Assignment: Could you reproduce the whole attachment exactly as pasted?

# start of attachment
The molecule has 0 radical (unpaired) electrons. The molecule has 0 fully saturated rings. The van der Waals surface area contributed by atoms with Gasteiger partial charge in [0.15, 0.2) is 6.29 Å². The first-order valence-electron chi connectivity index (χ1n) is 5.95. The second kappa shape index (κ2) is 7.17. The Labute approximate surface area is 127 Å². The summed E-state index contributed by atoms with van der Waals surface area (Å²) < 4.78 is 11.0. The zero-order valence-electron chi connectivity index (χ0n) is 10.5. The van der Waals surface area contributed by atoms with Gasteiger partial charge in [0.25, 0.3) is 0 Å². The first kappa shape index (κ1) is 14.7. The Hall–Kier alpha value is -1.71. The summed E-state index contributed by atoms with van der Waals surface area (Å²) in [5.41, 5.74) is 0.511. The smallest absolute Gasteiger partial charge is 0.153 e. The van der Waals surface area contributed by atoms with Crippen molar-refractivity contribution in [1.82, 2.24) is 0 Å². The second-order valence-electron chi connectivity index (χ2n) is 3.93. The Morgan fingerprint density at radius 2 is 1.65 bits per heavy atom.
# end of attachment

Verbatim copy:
The molecule has 0 radical (unpaired) electrons. The molecule has 0 fully saturated rings. The van der Waals surface area contributed by atoms with Gasteiger partial charge in [0.15, 0.2) is 6.29 Å². The first-order valence-electron chi connectivity index (χ1n) is 5.95. The second kappa shape index (κ2) is 7.17. The Labute approximate surface area is 127 Å². The summed E-state index contributed by atoms with van der Waals surface area (Å²) < 4.78 is 11.0. The zero-order valence-electron chi connectivity index (χ0n) is 10.5. The van der Waals surface area contributed by atoms with Gasteiger partial charge in [0.25, 0.3) is 0 Å². The first kappa shape index (κ1) is 14.7. The Hall–Kier alpha value is -1.71. The summed E-state index contributed by atoms with van der Waals surface area (Å²) in [5.41, 5.74) is 0.511. The smallest absolute Gasteiger partial charge is 0.153 e. The van der Waals surface area contributed by atoms with Crippen molar-refractivity contribution in [1.82, 2.24) is 0 Å². The second-order valence-electron chi connectivity index (χ2n) is 3.93. The Morgan fingerprint density at radius 2 is 1.65 bits per heavy atom.